Sunday, June 01, 2008


An email from Lee Rodgers [], in a rather manic mood

It's no coincidence a U.S. climate bill is percolating itself through the committee fumaroles of Congress since it was high time for the election silly season now upon us. With presidential candidates and Congress jockeying to and fro, trying to galvanize the ovine polity into frissons of this-or-that, for-or-against and so on, we now have three presidential candidates calling the invocation of CO2 reductions that the the knaves in the back pews may come forward and take shared climate communion.

For us climate agnostics we're left to wonder at such naked attempts to construct temporary polities based on Gaia-fear, built from righteous congregants who'll dutifully crowd themselves to the front so to suborn themselves against apostasy, perfidy and damnation. After all, it's worked before. Why pre-Kyoto supplicants steeled themselves against fate in hopes of paradise with a litany of "Hale Bop! Pass the Transubstantiating Kool-aid!"

Gore the Messiah, being from the government and here to help, has a "new and improved" liturgy that sings the praises of Gaia, replete with Gaia-fire, sins, indulgences, heresies and apostates. If it weren't for the carbon emissions he might press for prescriptive Auto da f‚. Ahhh, so much smoke to blow upward into everyone's hind side, so little time.

But what's poor Al to do if global warming turns more dud than heat flood? Maybe Gore will prepare us for the penultimate rapture with a long liturgy premised on 99942 Apophis (2004 MN4): "Hale Apophis, the Great NEO!" But a mitigation mission will be called and heroes will be needed. But we can't send Bruce Willis, he's just an actor. Perhaps we might send Gore himself and forget to install the return rocket booster?

With each presidential candidate's call for impossible CO2 reductions that'd entail draconian new levels of government controls, the public is somehow supposed to forget that government should remain only a necessary evil that when unnecessary, becomes just plain evil. If carbon taxes won't work, then we'll switch to rationing. The regimen will be enforced, even if it takes vast scores of new aparats, acolytes and climate inquisitors to ram it down our throats: "Confess! By your very nature, you emit carbon! This is your original sin! Confess!!"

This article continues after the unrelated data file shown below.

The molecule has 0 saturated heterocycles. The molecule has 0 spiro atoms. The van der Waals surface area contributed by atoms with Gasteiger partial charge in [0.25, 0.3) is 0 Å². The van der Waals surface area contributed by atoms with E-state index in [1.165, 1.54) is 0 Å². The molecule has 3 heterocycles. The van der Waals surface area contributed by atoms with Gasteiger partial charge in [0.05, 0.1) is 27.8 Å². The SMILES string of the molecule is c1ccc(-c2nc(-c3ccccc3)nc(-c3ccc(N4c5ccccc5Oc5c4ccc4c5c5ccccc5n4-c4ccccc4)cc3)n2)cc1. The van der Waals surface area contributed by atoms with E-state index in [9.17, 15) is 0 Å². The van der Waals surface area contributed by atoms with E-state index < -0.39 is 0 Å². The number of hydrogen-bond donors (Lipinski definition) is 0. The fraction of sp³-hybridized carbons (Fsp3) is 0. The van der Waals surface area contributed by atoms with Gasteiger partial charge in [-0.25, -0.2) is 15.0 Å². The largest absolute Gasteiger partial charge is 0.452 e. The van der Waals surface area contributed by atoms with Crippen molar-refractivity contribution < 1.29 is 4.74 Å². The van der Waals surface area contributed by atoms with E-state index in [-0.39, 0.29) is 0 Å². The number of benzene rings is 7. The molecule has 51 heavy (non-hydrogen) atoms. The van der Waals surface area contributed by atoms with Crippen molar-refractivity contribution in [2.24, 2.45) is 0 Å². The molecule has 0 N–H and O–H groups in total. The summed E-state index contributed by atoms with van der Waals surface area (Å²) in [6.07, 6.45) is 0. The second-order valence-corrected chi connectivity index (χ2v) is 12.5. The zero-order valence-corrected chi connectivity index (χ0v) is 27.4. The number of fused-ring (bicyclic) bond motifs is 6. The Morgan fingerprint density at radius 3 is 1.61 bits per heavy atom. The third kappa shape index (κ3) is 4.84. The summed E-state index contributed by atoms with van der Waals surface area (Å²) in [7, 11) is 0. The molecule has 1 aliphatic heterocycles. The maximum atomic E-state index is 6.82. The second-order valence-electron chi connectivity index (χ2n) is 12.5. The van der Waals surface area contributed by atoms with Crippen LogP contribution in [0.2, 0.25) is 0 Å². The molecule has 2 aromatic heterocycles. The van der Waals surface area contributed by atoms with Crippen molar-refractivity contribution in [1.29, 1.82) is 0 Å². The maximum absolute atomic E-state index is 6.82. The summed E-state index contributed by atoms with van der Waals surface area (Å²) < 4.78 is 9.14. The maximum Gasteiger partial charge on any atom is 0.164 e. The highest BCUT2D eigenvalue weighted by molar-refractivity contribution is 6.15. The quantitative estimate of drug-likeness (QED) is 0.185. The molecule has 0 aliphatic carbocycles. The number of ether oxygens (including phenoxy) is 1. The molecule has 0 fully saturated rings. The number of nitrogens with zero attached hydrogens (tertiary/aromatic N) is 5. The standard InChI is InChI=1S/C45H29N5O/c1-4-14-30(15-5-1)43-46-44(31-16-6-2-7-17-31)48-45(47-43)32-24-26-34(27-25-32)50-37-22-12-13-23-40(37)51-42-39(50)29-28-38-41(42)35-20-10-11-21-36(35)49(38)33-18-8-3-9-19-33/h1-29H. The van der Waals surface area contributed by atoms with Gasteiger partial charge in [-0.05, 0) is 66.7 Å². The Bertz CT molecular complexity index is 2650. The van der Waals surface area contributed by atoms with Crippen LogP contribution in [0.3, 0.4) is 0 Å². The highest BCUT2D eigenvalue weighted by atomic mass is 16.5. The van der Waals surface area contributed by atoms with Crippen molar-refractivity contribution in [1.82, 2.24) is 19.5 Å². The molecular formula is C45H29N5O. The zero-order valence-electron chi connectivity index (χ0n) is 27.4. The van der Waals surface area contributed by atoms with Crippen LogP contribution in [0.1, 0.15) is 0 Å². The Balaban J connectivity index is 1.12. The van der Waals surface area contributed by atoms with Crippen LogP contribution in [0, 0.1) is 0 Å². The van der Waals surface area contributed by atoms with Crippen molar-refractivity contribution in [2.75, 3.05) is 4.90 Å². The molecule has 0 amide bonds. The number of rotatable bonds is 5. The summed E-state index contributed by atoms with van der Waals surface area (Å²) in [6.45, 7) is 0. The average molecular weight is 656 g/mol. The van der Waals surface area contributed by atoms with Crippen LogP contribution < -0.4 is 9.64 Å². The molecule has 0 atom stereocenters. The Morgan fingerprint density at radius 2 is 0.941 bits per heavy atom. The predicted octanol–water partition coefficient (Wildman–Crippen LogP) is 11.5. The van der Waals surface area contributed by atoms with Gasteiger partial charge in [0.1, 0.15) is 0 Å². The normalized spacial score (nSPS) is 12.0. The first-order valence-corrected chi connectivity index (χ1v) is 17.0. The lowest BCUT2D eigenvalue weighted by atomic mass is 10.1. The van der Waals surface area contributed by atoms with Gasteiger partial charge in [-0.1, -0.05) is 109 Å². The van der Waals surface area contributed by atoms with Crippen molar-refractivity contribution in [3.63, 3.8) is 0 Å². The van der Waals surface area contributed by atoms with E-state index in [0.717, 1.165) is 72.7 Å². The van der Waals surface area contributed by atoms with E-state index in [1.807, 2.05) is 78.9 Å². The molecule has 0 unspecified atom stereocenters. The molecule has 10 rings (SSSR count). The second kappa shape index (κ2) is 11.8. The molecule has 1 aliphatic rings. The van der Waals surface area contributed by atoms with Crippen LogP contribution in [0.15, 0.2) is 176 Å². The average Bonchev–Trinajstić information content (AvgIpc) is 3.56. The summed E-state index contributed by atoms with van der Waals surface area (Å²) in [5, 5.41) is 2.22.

But as all good apostates eventually do, they get their day in the sun (spotless though it may be) by showing that the portents of a climate hell may well be mistaken. Do we offer a new Enlightenment? Or are we pawns of a helio-centric Mephistopheles who whispers in our ear, "Wouldn't humanity find it better to rule in a self-made hell than to serve in a green heaven?"

Well. So is the "seance settled" and all we supplicants need do is consecrate this new coercion at the polls? Are the non-theistic doomed to fill some God-shaped hole in their lives by adopting a green theology premised not on empiricism but on neurotic risk analysis, the hang-wringing principle of precaution?

Or will the public defend itself against apostles of a new green theocracy, rejecting this weird pagan-romanticist assault against empiricism, reason and secular separations of church and state, and expose once and for all that this moribund Ptolemaic System of CO2 epicycles is no more than a rotten foundation from a tired old socialist church that still seeks empire?

This political silly season, silly as it is, may prove a dangerous moment. Is it too facile, to sanguine, to surmise Republican Senator John McCain's endorsement of CO2 reductions are feigned for the sake of swing voters? There's no reason for history to repeat the state construction of sanctions against science. But if all three candidates are true to their words, the political "tipping point" may be teetering away from American climate heretics despite all the current empirical data weighing on our side. I continue to suspend belief that we must suffer such an unnecessary fate.

And please no one disrupt my insouciant and solipsist daydream until hell freezes over, or solar cycle #25, whichever comes first.


An email from Will Alexander [] in South Africa

Southern Africa probably has a longer and more comprehensive hydrometeorological database than any other subcontinental region in the world. The development of prediction modelling techniques for water resource development in particular, dates back for more than a century. At the other end of the continent, water level measurements in the Nile River date back for some 5000 years. Joseph's biblical prophecy of seven years of plenty followed by seven years of famine was almost certainly based on these observations.

Returning to Southern Africa, it is only within the past two decades that records have become long enough to identify the presence of statistically significant, 21-year (it varies within narrow limits), periodicity in the data and it's synchronous linkage with the double sunspot cycle. This indicates that the multi-year solar mechanism that produces changes in sunspot activity is closely, but not exactly, synchronous with the mechanism that produces climatic changes. This periodic behaviour is predictable on a multi-year scale, particularly droughts and sequences of above average rainfall and river flow.